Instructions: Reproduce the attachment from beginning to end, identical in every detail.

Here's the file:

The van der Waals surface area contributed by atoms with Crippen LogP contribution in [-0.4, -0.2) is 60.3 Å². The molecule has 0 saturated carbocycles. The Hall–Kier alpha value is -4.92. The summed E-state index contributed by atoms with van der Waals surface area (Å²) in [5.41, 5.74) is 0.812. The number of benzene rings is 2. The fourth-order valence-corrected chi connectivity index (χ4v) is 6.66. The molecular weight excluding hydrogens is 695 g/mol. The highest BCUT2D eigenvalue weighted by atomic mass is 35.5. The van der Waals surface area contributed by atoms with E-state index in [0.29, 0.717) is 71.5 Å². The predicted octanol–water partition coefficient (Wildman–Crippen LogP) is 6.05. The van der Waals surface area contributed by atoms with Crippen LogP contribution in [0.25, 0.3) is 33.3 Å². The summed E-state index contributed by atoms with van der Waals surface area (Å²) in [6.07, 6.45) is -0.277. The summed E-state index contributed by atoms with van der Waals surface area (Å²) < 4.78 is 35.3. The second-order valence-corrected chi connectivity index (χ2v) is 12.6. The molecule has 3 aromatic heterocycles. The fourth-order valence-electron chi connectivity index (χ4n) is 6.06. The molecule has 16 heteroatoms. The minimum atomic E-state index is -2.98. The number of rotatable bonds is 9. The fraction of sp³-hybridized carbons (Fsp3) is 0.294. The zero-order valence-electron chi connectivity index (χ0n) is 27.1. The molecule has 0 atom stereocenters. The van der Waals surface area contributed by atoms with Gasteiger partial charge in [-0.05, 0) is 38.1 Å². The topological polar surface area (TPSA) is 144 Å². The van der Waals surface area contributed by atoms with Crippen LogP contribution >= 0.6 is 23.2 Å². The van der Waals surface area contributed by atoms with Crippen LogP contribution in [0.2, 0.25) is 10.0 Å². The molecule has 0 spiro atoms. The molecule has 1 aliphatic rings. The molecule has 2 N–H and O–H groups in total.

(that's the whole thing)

The van der Waals surface area contributed by atoms with Crippen LogP contribution in [-0.4, -0.2) is 60.3 Å². The molecule has 0 saturated carbocycles. The Hall–Kier alpha value is -4.92. The summed E-state index contributed by atoms with van der Waals surface area (Å²) in [5.41, 5.74) is 0.812. The number of benzene rings is 2. The fourth-order valence-corrected chi connectivity index (χ4v) is 6.66. The molecular weight excluding hydrogens is 695 g/mol. The highest BCUT2D eigenvalue weighted by atomic mass is 35.5. The van der Waals surface area contributed by atoms with E-state index in [0.29, 0.717) is 71.5 Å². The predicted octanol–water partition coefficient (Wildman–Crippen LogP) is 6.05. The van der Waals surface area contributed by atoms with Crippen LogP contribution in [0.25, 0.3) is 33.3 Å². The summed E-state index contributed by atoms with van der Waals surface area (Å²) in [6.07, 6.45) is -0.277. The summed E-state index contributed by atoms with van der Waals surface area (Å²) < 4.78 is 35.3. The second-order valence-corrected chi connectivity index (χ2v) is 12.6. The molecule has 3 aromatic heterocycles. The fourth-order valence-electron chi connectivity index (χ4n) is 6.06. The molecule has 16 heteroatoms. The minimum atomic E-state index is -2.98. The number of rotatable bonds is 9. The fraction of sp³-hybridized carbons (Fsp3) is 0.294. The zero-order valence-electron chi connectivity index (χ0n) is 27.1. The molecule has 0 atom stereocenters. The van der Waals surface area contributed by atoms with Gasteiger partial charge in [-0.05, 0) is 38.1 Å². The topological polar surface area (TPSA) is 144 Å². The van der Waals surface area contributed by atoms with Crippen LogP contribution >= 0.6 is 23.2 Å². The van der Waals surface area contributed by atoms with Crippen LogP contribution in [0.2, 0.25) is 10.0 Å². The molecule has 0 spiro atoms. The molecule has 1 aliphatic rings. The molecule has 2 N–H and O–H groups in total.